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Holocaust siblings meet after 66 years

  • Story Highlights
  • Brother, sister meet for first time since 1942, when Nazis separated them
  • Brother in Ukraine never stopped searching: "Now I truly believe I can die satisfied"
  • An American Red Cross volunteer helped bring them together
  • Even after all this time, the siblings don't know what happened to their parents
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By Matthew Chance
CNN
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DONETSK, Ukraine (CNN) -- A frail Irene Famulak clutched her brother on the airport tarmac, her arm wrapped around him in a tight embrace, tears streaming down their faces. It was the first time since 1942 they had seen each other, when she was 17 and he was just 7.

Galezkij says he never gave up in the search for his older sister. "I can die satisfied," he says.

Siblings Wssewolod Galezkij and Irene Famulak were separated in 1942 when Nazis took her to a labor camp.

That was the night the invading Nazis came to take her away from her Ukrainian home.

"I remember it well because I kissed him good-bye, and he pushed me away," she said of her brother. "I asked, 'Why did you do that?' And he said that he doesn't like kisses."

"The Nazis told my mother that I was being taken to work in a German labor camp for six months. But it was, of course, much longer. I was there for years."

Both siblings survived the Holocaust and grew up on different sides of the Iron Curtain, not knowing the fate of the other.

But after 66 years apart, Famulak, 83, was reunited with her long lost 73-year-old brother, Wssewolod Galezkij. They held each other close this time, cherishing the moment. Video Watch siblings hug for first time in seven decades »

"I don't believe anyone has ever known such happiness. Now, I truly believe I can die satisfied," Galezkij said.

Famulak made the long journey to Donetsk in eastern Ukraine from Philadelphia, Pennsylvania, after being contacted by the American Red Cross. The organization told her they had located her only surviving sibling.

Famulak said she spent World War II in a labor camp in Munich, Germany, working in the kitchens. She had been taken to the camp with her older sister. When it was liberated in 1945, Famulak stayed in Germany for several years, eventually emigrating to the United States in 1956.

She never saw her parents again after that day in 1942 when Nazis separated her from her family. She and her brother still have no idea what happened to their mother and father. Some of their siblings lived through the war, but later died; others, they never heard from again after being separated.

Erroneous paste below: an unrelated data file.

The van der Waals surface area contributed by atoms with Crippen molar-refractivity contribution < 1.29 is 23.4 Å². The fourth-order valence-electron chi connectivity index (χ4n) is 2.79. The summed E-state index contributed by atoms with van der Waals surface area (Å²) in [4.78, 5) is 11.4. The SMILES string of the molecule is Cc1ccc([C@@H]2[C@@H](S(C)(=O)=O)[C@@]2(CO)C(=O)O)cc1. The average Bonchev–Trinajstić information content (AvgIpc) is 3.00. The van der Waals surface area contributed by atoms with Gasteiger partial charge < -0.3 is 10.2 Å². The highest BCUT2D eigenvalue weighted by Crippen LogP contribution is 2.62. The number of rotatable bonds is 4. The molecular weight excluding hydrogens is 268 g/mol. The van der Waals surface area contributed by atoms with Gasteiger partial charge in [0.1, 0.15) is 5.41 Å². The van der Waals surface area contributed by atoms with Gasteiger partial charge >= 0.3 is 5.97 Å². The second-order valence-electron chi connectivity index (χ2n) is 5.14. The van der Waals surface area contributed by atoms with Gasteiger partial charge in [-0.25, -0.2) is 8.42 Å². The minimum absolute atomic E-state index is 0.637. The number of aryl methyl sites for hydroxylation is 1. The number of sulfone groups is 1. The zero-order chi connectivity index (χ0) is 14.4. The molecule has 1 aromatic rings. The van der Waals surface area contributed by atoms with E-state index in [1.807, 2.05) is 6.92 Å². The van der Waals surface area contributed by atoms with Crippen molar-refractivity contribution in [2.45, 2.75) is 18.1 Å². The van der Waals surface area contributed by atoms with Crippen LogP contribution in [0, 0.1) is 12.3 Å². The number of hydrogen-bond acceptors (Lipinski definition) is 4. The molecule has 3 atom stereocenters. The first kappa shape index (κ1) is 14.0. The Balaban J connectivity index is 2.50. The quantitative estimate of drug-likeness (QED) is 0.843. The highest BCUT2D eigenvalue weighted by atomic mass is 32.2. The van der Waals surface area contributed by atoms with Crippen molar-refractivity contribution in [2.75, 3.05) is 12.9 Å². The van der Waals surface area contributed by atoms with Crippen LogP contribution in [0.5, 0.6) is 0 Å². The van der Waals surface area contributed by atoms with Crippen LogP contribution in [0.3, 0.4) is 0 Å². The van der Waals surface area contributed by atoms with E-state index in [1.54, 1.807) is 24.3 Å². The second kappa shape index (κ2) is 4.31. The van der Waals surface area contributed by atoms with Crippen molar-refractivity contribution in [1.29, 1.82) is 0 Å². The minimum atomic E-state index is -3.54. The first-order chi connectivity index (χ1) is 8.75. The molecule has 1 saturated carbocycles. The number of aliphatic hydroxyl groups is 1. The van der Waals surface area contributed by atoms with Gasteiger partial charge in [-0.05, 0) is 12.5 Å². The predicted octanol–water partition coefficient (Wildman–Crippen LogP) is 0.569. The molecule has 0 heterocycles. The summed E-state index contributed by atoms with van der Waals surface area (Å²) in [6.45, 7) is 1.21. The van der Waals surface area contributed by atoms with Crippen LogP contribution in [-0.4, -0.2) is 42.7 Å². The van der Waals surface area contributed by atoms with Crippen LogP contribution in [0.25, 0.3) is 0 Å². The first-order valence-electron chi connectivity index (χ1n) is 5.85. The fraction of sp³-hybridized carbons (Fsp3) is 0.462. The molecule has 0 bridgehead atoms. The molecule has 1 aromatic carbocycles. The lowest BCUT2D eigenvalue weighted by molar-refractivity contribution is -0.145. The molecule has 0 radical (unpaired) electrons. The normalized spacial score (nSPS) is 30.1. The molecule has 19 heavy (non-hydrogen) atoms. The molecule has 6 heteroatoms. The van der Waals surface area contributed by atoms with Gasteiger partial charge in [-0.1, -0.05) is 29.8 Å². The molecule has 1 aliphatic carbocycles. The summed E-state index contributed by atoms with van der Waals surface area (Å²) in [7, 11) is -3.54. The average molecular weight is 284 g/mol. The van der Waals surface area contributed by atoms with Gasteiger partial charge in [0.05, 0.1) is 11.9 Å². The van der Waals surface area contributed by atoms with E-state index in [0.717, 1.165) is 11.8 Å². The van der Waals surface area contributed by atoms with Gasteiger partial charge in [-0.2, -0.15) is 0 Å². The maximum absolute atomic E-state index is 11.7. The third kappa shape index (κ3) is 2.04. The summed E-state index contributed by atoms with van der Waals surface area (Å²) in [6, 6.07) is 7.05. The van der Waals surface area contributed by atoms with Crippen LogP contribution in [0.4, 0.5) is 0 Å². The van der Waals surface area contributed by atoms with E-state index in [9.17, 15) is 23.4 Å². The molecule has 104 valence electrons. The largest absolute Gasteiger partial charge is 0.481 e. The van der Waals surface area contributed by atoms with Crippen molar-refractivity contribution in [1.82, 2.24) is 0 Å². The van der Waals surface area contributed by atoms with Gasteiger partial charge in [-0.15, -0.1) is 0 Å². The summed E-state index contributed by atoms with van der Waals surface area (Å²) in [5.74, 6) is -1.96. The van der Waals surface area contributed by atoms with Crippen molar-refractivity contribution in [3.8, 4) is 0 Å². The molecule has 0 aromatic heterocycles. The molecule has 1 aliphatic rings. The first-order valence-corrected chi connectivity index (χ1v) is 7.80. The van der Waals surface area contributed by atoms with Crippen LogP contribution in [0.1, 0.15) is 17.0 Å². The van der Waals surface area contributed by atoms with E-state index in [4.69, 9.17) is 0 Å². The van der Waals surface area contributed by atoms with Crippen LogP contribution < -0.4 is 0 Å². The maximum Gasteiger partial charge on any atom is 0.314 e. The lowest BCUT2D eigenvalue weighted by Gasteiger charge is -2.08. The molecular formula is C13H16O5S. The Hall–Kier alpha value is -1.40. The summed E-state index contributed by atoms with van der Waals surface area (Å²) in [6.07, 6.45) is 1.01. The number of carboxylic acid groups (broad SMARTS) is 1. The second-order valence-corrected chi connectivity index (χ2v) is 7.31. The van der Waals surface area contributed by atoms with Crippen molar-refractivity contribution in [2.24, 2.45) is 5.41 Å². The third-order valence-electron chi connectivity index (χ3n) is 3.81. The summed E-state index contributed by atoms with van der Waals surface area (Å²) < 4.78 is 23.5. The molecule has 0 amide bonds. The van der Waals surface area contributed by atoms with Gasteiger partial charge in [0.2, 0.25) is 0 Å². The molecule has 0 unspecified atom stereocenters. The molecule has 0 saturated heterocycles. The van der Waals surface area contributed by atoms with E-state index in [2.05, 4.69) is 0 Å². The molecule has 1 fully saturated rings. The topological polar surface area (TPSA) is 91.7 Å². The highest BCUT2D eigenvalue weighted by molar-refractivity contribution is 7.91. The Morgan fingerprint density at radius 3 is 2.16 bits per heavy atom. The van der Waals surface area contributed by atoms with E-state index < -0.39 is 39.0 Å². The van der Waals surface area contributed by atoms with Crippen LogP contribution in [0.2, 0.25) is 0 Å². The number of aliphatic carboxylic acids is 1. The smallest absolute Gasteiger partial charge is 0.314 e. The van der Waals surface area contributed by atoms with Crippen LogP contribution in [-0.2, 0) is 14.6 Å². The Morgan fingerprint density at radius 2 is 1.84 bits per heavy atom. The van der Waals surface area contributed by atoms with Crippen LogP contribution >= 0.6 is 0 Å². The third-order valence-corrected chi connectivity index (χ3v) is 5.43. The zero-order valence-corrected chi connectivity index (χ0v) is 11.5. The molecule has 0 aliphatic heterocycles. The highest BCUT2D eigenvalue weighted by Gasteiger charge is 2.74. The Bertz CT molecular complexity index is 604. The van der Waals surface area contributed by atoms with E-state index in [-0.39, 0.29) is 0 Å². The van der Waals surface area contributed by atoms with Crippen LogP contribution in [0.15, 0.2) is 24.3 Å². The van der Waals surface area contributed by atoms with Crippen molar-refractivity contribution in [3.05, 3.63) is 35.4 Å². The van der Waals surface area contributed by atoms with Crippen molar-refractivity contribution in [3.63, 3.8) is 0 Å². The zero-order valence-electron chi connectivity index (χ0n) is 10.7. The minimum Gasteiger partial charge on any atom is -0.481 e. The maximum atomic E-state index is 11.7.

But her younger brother never gave up hope of tracking his sister down. He, too, was sent to a German labor camp, but after the war, he moved back to Ukraine, then a republic of the Soviet Union. Photo See photos of the "needle in haystack" reunion »

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Under Soviet leader Josef Stalin, information on lost relatives was kept sealed, and Galezkij said it wasn't until reforms in the late 1980s, followed by the Soviet collapse, that he started making progress in finding his sister.

Even then, it took him more than 17 years to locate her in the United States. He broke down in tears as he spoke of his overwhelming happiness at finding her.

"When the Red Cross told me they had found her in America, it was such a joy," he said, sobbing.

In fact, he had to be taken to the hospital because he was so overcome when he first learned she was alive. At this week's reunion, there was a doctor on hand at the airport as a precaution.

Back in the United States, there were tears, too.

Linda Klein, the director of the American Red Cross Holocaust and War Victims Tracing Center, said the volunteer who helped the siblings find each other got caught up in the emotion herself.

"When I showed her the picture, she stood there and wept," Klein said. "She was beside herself."

Klein's group has reunited 1,500 families since it began work in 1990. She said the former Soviet Union released records in 1989 of concentration camps it liberated, greatly helping organizers find information on Holocaust victims.

The organization has 100 volunteers -- a third of them Holocaust survivors, Klein said. The group also helps families find information about their loved ones who died during the Holocaust. They have brought together more than 50 families this year. All of their work is free. She says it's often like "looking for a needle in a haystack."

"We're playing beat the clock right now," she said, adding, "It's about families that one day they were together and then they were apart."

"When a connection is made, there are just smiles all around."

That was the case for this family in Ukraine. Years of trauma, of separation, of not knowing what happened to loved ones, have been replaced by celebration.

In a picturesque orchard overlooking rolling fields, Galezkij, his wife and their neighbors laid out a feast for his American sister. As the vodka flowed, he told her how he had survived for a lifetime without her.

"He says he always thought he'd see me someday. He dreamt lots about me," Famulak said, as she sat next to her brother.

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"And he wrote a song for me. When he went to sleep, he sang every night and cried."

With that, Galezkij, weakened by illness and age, burst into song. But this time, he sang the words with pure joy.

CNN's Michael Sefanov and Wayne Drash contributed to this report.

All About The HolocaustUkraineJoseph StalinAdolf Hitler

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